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What is Mindfulness?

An explanation of what Mindfulness is and how it can benefit you.

Mindfulness is paying deliberate attention to things as they are without judgement. We spend much of the day on automatic pilot going through the motions while our minds are anticipating the future or ruminating about the past. Being absorbed in the constant stream of “noise” in our head does not allow us to participate and appreciate fully what is happening in the moment affecting how we interact with others, perform and experience the here and now.

Mindfulness has proven benefits for health and wellbeing. The 8 Week Mindfulness Course was originally developed by Jon Kabat-Zinn at the University of Massachusetts Medical Centre to teach meditation techniques in a non-religious, effective and person centred way to reduce physical symptoms made worse by stress, anxiety and depression. Any condition involving chronic pain, fatigue, low mood, headaches, digestive problems and inflammation (including various skin conditions) is made worse by the physical impact of stress. Stress can become chronic itself without the presence of illness when we are in a cycle of constant worry, anxiety or just by being busy all the time. This chronic stress, once ingrained, cannot simply be shut off by telling ourselves to relax nor is it practical to “give it all up”.

Mindfulness  teaches you to take time each day to programme the mind away from the chronic stress-inducing thought patterns that can be so damaging. Each of the 8 weeks builds on the previous to develop the skills needed to rewire the brain to not set off the constant stress response to the slightest trigger. This rewiring of the brain has been shown on functional MRI scans to occur after only 4 weeks of practise and the benefits felt are directly related to the time spent doing mindfulness. Slowly you will start to notice you feel calmer, less reactive and more attentive. Symptoms made worse by stress may start to feel less prominent and you can focus more on noticing and appreciating the things around you with all the benefits that come with this.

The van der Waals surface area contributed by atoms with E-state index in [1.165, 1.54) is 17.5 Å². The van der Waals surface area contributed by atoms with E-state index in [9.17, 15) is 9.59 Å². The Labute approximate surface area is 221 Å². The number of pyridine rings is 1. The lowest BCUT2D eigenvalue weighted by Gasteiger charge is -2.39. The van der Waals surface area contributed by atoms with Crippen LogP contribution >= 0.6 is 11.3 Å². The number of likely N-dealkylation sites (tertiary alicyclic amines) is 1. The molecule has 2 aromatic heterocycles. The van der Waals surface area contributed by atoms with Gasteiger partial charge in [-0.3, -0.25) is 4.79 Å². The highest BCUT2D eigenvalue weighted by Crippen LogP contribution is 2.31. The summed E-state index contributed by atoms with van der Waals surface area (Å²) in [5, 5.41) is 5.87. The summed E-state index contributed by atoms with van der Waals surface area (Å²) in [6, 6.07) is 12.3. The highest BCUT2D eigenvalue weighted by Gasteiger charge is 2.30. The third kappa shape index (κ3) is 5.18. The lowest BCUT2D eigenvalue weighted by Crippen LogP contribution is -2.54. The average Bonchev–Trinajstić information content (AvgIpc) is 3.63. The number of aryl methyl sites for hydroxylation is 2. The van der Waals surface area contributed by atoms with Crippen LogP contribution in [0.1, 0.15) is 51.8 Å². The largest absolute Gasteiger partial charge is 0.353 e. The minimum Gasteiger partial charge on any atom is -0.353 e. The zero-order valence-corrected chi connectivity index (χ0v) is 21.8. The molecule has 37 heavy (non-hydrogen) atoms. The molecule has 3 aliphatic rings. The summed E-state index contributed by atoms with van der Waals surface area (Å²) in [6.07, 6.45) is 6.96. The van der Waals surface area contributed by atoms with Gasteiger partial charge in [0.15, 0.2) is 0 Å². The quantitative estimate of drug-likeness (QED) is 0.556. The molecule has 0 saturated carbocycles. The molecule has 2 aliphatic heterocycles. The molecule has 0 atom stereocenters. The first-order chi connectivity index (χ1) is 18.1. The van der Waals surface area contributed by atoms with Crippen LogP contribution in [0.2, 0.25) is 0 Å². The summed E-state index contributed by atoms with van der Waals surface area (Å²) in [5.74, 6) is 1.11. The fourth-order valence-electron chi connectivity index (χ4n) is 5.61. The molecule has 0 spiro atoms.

The long term effects of chronic stress, anxiety and depression has become a recent focus of medical research with regards to how it affects our health in later life.  Chronic depression, anxiety and stress have all been identified as independent risk factors for heart disease and Alzheimers.  Although mindfulness is known to effectively reduce stress, anxiety and depression in the short term, studies are now underway to determine if people who practice mindfulness are mentally and physically healthier in later life.

Mindfulness is also being taught in schools.  Teenagers who have been taught mindfulness through a 6 week programme still used the mindfulness practices and demonstrated greater wellbeing (as compared to before learning mindfulness) at a 3 month follow-up.  A much larger study through Oxford University is now investigating if teenagers taught mindfulness are less likely to develop mental health problems than teens who were not taught mindfulness.  This is a big and complex study that will take several years to complete.

Mindfulness has been applied to many health conditions to reduce the suffering and improve the wellbeing of the people affected. In particular, it is being taught to people undergoing treatment for cancer, chronic pain, depression, anxiety, irritable bowel syndrome, chronic fatigue syndrome and fibromyalgia with good results. At the core of this is learning mindfulness through the basic 8 week Mindfulness for Health and Wellbeing Course. If you would like to attend an Mindfulness Session to learn more about mindfulness (recommended) or to book straight on to an 8 week course please contact us to book.

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